(Of course, if academic writing bears little resemblance to any writing found outside of academia, there’s another question to be asked–why invent a genre and enforce its rules and train people in it if it only exists during the short time period of college life? But let’s not open that can of worms right now.)





7 responses to “Composition’s Dirty Little Secret”

  1. syllepsis Avatar

    I can’t speak for other Writing Studies departments at other universities, but at my school model essays are heavily emphasized as part of the curriculum. All of our writing textbooks for the introductory courses have sample student essays included, and most of us either write model essays for our students or show them sterling examples of student work that we’ve gotten permission to use. For our 101 course, writing in different genres is emphasized and the school adopted a customized reader full of example essays to complement each unit.

  2. Clarissa Avatar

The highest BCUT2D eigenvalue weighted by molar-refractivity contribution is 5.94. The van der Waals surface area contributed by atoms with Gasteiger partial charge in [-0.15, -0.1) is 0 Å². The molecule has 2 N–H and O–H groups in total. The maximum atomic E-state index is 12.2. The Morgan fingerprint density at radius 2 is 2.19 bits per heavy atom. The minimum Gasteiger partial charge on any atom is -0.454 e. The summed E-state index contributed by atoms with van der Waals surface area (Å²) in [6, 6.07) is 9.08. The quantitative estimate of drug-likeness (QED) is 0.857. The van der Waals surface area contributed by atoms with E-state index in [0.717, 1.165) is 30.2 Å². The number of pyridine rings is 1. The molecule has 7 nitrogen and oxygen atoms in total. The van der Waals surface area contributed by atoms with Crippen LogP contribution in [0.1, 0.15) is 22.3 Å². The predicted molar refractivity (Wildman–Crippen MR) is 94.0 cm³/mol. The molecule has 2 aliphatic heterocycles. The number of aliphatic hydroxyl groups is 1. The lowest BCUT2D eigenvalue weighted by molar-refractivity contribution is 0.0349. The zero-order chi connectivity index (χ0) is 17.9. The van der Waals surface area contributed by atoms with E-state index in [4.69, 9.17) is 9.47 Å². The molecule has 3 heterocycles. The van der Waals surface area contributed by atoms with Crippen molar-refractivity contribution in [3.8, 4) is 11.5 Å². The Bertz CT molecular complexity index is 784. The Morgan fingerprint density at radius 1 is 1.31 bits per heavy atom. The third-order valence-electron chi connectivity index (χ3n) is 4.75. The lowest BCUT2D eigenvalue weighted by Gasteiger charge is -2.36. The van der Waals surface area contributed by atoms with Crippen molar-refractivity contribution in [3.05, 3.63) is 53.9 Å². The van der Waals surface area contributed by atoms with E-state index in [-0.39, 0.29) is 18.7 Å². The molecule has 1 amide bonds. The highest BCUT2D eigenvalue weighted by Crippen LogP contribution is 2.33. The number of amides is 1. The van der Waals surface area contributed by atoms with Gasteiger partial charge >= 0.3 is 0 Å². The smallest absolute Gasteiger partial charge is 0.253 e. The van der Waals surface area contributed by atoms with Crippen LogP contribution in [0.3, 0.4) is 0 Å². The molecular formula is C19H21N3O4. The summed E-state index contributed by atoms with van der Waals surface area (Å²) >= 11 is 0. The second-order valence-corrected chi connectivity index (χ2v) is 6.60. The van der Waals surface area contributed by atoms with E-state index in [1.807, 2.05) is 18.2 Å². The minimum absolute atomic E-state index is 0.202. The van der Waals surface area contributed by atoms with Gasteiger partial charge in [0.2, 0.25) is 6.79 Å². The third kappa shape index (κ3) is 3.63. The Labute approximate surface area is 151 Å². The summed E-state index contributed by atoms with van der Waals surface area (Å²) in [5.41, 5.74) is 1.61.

Hi, syllepsis! That’s excellent. I really think that your university is ahead of the curve. That shouldn’t be the case, but I’m afraid it’s true. (Then again, maybe California’s just behind the times–everything here is so underfunded.) Either way, I’m glad to hear about your program. Do the students get a chance to look at a longer term paper before they have to write one, by the way, or is that left to later classes?

  3. syllepsis Avatar

    I don’t think it’s any accident that our curriculum has been designed by pretty well-regarded Rhetoric and Composition scholars.

    When I was a wee undergrad at a different school, I was exposed to the Reluctant Literature Professor composition course design, and I think I learned a lot about what not to do.